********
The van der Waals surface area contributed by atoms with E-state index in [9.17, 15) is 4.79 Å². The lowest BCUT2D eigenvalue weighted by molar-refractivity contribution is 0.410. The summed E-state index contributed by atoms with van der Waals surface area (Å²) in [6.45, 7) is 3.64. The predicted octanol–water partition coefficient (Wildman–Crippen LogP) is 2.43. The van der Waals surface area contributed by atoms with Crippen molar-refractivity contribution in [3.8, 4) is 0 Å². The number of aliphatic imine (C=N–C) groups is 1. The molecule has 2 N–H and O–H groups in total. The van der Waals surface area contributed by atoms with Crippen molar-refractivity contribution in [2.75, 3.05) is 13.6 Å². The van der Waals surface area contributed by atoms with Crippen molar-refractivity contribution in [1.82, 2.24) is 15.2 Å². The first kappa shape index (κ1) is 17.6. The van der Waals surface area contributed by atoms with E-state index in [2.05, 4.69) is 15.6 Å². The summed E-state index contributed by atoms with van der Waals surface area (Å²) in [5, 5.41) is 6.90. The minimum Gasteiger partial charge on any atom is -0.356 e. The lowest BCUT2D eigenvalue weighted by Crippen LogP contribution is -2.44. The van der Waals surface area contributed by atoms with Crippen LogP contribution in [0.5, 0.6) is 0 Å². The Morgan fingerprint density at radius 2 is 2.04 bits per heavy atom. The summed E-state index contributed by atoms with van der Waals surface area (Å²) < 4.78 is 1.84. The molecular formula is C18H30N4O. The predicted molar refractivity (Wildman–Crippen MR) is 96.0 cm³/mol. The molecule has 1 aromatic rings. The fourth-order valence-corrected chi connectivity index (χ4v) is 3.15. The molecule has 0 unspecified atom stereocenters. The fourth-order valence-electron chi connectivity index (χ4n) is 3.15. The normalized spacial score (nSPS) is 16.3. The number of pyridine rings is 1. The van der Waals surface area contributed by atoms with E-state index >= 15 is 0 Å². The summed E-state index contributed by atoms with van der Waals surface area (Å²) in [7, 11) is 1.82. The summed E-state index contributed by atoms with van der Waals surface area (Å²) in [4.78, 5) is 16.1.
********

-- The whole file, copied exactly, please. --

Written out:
The van der Waals surface area contributed by atoms with E-state index in [9.17, 15) is 4.79 Å². The lowest BCUT2D eigenvalue weighted by molar-refractivity contribution is 0.410. The summed E-state index contributed by atoms with van der Waals surface area (Å²) in [6.45, 7) is 3.64. The predicted octanol–water partition coefficient (Wildman–Crippen LogP) is 2.43. The van der Waals surface area contributed by atoms with Crippen molar-refractivity contribution in [3.8, 4) is 0 Å². The number of aliphatic imine (C=N–C) groups is 1. The molecule has 2 N–H and O–H groups in total. The van der Waals surface area contributed by atoms with Crippen molar-refractivity contribution in [2.75, 3.05) is 13.6 Å². The van der Waals surface area contributed by atoms with Crippen molar-refractivity contribution in [1.82, 2.24) is 15.2 Å². The first kappa shape index (κ1) is 17.6. The van der Waals surface area contributed by atoms with E-state index in [2.05, 4.69) is 15.6 Å². The summed E-state index contributed by atoms with van der Waals surface area (Å²) in [5, 5.41) is 6.90. The minimum Gasteiger partial charge on any atom is -0.356 e. The lowest BCUT2D eigenvalue weighted by Crippen LogP contribution is -2.44. The van der Waals surface area contributed by atoms with Crippen LogP contribution in [0.5, 0.6) is 0 Å². The Morgan fingerprint density at radius 2 is 2.04 bits per heavy atom. The summed E-state index contributed by atoms with van der Waals surface area (Å²) < 4.78 is 1.84. The molecular formula is C18H30N4O. The predicted molar refractivity (Wildman–Crippen MR) is 96.0 cm³/mol. The molecule has 1 aromatic rings. The fourth-order valence-corrected chi connectivity index (χ4v) is 3.15. The molecule has 0 unspecified atom stereocenters. The fourth-order valence-electron chi connectivity index (χ4n) is 3.15. The normalized spacial score (nSPS) is 16.3. The number of pyridine rings is 1. The van der Waals surface area contributed by atoms with E-state index >= 15 is 0 Å². The summed E-state index contributed by atoms with van der Waals surface area (Å²) in [7, 11) is 1.82. The summed E-state index contributed by atoms with van der Waals surface area (Å²) in [4.78, 5) is 16.1.